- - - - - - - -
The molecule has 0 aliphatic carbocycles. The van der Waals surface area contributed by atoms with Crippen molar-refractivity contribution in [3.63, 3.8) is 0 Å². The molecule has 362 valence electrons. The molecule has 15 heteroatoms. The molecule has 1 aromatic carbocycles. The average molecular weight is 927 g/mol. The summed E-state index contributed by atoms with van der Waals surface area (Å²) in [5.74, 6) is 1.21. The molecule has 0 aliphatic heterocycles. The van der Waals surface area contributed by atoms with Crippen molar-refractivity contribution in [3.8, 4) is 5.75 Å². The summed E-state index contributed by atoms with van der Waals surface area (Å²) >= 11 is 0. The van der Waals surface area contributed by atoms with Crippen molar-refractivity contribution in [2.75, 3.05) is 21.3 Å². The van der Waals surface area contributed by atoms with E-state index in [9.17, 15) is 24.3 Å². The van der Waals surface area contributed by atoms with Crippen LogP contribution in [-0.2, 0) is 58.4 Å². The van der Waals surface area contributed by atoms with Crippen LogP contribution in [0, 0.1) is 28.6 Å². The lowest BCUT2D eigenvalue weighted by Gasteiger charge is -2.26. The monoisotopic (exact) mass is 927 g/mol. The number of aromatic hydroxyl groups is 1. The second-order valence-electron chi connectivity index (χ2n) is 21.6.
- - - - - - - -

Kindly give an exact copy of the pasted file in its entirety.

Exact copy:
The molecule has 0 aliphatic carbocycles. The van der Waals surface area contributed by atoms with Crippen molar-refractivity contribution in [3.63, 3.8) is 0 Å². The molecule has 362 valence electrons. The molecule has 15 heteroatoms. The molecule has 1 aromatic carbocycles. The average molecular weight is 927 g/mol. The summed E-state index contributed by atoms with van der Waals surface area (Å²) in [5.74, 6) is 1.21. The molecule has 0 aliphatic heterocycles. The van der Waals surface area contributed by atoms with Crippen molar-refractivity contribution in [3.8, 4) is 5.75 Å². The summed E-state index contributed by atoms with van der Waals surface area (Å²) >= 11 is 0. The van der Waals surface area contributed by atoms with Crippen molar-refractivity contribution in [2.75, 3.05) is 21.3 Å². The van der Waals surface area contributed by atoms with E-state index in [9.17, 15) is 24.3 Å². The van der Waals surface area contributed by atoms with Crippen LogP contribution in [-0.2, 0) is 58.4 Å². The van der Waals surface area contributed by atoms with Crippen LogP contribution in [0, 0.1) is 28.6 Å². The lowest BCUT2D eigenvalue weighted by Gasteiger charge is -2.26. The monoisotopic (exact) mass is 927 g/mol. The number of aromatic hydroxyl groups is 1. The second-order valence-electron chi connectivity index (χ2n) is 21.6.